Palliative Care is about optimising life. It focuses on managing physical, functional, psychosocial and spiritual issues of patients diagnosed with life limiting illnesses.
Palliative Care is initiated at the time of diagnosis and continues even after the patient has deceased, by way of bereavement follow up of the family, carers and loved ones.
It encourages the patient to live life to its fullest with dignity and comfort.
Palliative Care – the most holistic medical speciality in the world.
The United Nations (UN) / World Health Organisation (WHO) recently named providing physical, emotional and spiritual comfort (Palliative Care) to patients with life limiting illnesses a basic human right.
Prime factors of Palliative Care include:
- Providing relief from pain and other distressing symptoms
- Integrating with the psychological and spiritual aspects of patient care
- Offering a support system to help patients live as actively as possible until death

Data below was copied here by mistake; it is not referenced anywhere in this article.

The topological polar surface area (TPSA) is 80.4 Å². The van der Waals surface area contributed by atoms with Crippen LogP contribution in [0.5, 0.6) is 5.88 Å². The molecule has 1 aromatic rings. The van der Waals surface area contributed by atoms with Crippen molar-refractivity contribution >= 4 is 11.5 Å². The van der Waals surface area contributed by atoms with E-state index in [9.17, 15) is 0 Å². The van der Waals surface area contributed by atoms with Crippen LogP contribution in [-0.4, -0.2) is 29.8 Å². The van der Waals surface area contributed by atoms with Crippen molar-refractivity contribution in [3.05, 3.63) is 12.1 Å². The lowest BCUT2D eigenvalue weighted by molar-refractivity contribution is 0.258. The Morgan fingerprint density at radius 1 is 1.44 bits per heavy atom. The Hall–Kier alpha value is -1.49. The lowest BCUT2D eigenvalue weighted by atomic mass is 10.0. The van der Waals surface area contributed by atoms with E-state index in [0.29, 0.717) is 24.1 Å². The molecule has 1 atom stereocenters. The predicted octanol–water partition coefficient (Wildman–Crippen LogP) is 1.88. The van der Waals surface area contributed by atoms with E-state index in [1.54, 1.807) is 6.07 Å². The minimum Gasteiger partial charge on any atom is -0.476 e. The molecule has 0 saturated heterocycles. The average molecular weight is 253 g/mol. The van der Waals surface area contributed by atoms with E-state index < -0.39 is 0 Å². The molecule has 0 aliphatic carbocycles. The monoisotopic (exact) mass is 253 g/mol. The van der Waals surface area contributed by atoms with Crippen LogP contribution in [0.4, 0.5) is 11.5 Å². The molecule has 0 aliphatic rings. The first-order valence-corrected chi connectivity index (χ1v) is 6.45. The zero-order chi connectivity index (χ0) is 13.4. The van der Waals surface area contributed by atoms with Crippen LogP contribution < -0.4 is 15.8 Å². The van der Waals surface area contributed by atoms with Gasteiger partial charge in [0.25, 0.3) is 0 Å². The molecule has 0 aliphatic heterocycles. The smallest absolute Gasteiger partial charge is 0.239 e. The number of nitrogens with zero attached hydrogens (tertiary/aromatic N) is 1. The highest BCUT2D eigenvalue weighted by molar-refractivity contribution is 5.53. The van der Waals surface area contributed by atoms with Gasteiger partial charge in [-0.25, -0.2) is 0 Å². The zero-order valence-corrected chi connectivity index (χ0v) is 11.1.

- Offering a support system to help the family cope during the patient’s illness and in their own bereavement
- Enhances the quality of life, which would positively influence the course of illness
- Providing supportive care to patients waiting to have an organ transplant and be eventually cured
Did you know?
- 1 in 3 Australians will suffer from a life limiting illness and require Palliative Care
- Australia is ranked 2nd best in the league tables in the Quality of Death Index, however, there are still people that fall through the cracks e.g. incarcerated, refugees, the homeless and first nations people. (Source: The Economist Intelligence Unit)
- In developing countries Palliative Care is far behind the western world e.g., Sri Lanka is ranked 86th in the Quality of Death Index
- In Sri Lanka, there is a silent killer – Chronic Kidney Disease of unknown origin (CKDu).
- CKDu currently affects over 400,000 people with 25,000 deaths
- By 2032, 40% of all Sri Lankan people will be affected by the disease and require Palliative Care